The price of normal
Those remarkable qualities allowed my dad to achieve great success with a long-term investment that ultimately transformed the future of his family and perhaps many others as well. This investment wasn't in the stock market, however. It was in a college degree.

When my father graduated from high school, he didn't have enough money to attend college. He did actually apply for several scholarships, but his applications were unsuccessful. After high school, he joined the Air Force, and after that, he got a job with a local newspaper. He dreamed of getting a college degree, however, so he signed up for night school at Northeastern University in Boston.

Despite having four kids, a full-time job, and having to undertake a three-hour round-trip commute several times a week for nine years, my dad graduated No. 1 in his night school class with a bachelor's degree in business administration. When the local paper asked him about his accomplishment, he said, "I went to school the hard way, so hopefully my kids can go to college the normal way." For my dad, a normal college experience meant being a full-time student with an abundance of time for reading, reflection, and debate.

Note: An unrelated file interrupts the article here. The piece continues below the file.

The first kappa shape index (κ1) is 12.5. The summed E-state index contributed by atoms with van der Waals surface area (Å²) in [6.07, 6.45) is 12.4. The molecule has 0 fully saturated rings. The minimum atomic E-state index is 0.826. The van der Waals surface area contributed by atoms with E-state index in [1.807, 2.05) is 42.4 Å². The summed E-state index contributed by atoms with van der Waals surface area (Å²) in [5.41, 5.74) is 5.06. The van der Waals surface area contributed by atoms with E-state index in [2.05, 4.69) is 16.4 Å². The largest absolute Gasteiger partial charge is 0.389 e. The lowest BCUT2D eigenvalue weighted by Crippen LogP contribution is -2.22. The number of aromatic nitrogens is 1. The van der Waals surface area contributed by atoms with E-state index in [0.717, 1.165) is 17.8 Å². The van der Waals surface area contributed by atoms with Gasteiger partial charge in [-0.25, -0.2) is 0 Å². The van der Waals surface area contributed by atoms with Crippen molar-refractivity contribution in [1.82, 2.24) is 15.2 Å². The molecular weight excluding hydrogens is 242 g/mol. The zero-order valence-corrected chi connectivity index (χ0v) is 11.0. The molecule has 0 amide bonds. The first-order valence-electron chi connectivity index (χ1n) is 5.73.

Those must have been difficult years for both my mom and dad. But a mere 21 years after my dad completed his studies, all four of his children had graduated from college as well, earning their degrees the "normal way."

What long-term looks like
The story of my dad's quest to earn his degree is a great illustration of what having a long-term outlook can accomplish, whether it's in education, investing, or any other pursuit. At its most fundamental level, a long-term approach requires making short-term sacrifices in return for a bigger, long-term payoff. In my father's case, he had to sacrifice precious time with his family in return for the degree and all that came along with that. The college degree eventually resulted in a higher salary for him, as well as a greater appreciation in our family of the importance of education. Both of those things were crucial for his children eventually achieving their own academic success.

In investing, having a long-term outlook might mean increasing your 401(k) contribution from, say, 4% to 8%. That short-term decrease in immediate consumption will be more than offset by having a bigger pot of capital for your retirement. When it comes to stocks, investors are often required to ignore short-term price movements while sticking to a longer-term time horizon. That's one of the keys to successful investing, in my opinion.